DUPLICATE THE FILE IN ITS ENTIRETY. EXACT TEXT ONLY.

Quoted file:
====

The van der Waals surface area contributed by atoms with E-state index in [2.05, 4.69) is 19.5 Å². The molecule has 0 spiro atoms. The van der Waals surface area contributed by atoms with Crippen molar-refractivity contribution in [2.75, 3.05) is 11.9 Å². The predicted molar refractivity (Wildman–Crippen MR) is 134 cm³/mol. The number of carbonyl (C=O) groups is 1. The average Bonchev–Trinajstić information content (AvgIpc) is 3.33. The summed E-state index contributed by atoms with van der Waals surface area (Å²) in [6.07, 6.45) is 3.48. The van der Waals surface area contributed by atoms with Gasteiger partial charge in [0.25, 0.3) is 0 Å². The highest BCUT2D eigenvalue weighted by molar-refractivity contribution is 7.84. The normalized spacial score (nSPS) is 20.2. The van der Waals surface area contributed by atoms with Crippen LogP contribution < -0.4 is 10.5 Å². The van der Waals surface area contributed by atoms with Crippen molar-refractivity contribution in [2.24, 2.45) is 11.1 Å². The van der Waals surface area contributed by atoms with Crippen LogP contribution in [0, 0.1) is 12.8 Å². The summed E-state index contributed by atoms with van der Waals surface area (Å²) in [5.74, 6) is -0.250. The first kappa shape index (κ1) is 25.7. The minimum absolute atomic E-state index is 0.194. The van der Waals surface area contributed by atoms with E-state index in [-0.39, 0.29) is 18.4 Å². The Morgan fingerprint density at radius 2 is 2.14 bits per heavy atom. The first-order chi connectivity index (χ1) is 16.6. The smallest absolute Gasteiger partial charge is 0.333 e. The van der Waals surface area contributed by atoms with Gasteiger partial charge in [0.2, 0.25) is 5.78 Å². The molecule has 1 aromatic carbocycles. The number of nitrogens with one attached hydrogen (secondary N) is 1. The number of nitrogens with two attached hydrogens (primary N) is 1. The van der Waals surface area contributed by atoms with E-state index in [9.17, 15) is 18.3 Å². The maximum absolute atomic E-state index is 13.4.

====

The van der Waals surface area contributed by atoms with E-state index in [2.05, 4.69) is 19.5 Å². The molecule has 0 spiro atoms. The van der Waals surface area contributed by atoms with Crippen molar-refractivity contribution in [2.75, 3.05) is 11.9 Å². The predicted molar refractivity (Wildman–Crippen MR) is 134 cm³/mol. The number of carbonyl (C=O) groups is 1. The average Bonchev–Trinajstić information content (AvgIpc) is 3.33. The summed E-state index contributed by atoms with van der Waals surface area (Å²) in [6.07, 6.45) is 3.48. The van der Waals surface area contributed by atoms with Gasteiger partial charge in [0.25, 0.3) is 0 Å². The highest BCUT2D eigenvalue weighted by molar-refractivity contribution is 7.84. The normalized spacial score (nSPS) is 20.2. The van der Waals surface area contributed by atoms with Crippen LogP contribution < -0.4 is 10.5 Å². The van der Waals surface area contributed by atoms with Crippen molar-refractivity contribution in [2.24, 2.45) is 11.1 Å². The van der Waals surface area contributed by atoms with Crippen LogP contribution in [0, 0.1) is 12.8 Å². The summed E-state index contributed by atoms with van der Waals surface area (Å²) in [5.74, 6) is -0.250. The first kappa shape index (κ1) is 25.7. The minimum absolute atomic E-state index is 0.194. The van der Waals surface area contributed by atoms with E-state index in [-0.39, 0.29) is 18.4 Å². The Morgan fingerprint density at radius 2 is 2.14 bits per heavy atom. The first-order chi connectivity index (χ1) is 16.6. The smallest absolute Gasteiger partial charge is 0.333 e. The van der Waals surface area contributed by atoms with Gasteiger partial charge in [0.2, 0.25) is 5.78 Å². The molecule has 1 aromatic carbocycles. The number of nitrogens with one attached hydrogen (secondary N) is 1. The number of nitrogens with two attached hydrogens (primary N) is 1. The van der Waals surface area contributed by atoms with E-state index in [9.17, 15) is 18.3 Å². The maximum absolute atomic E-state index is 13.4.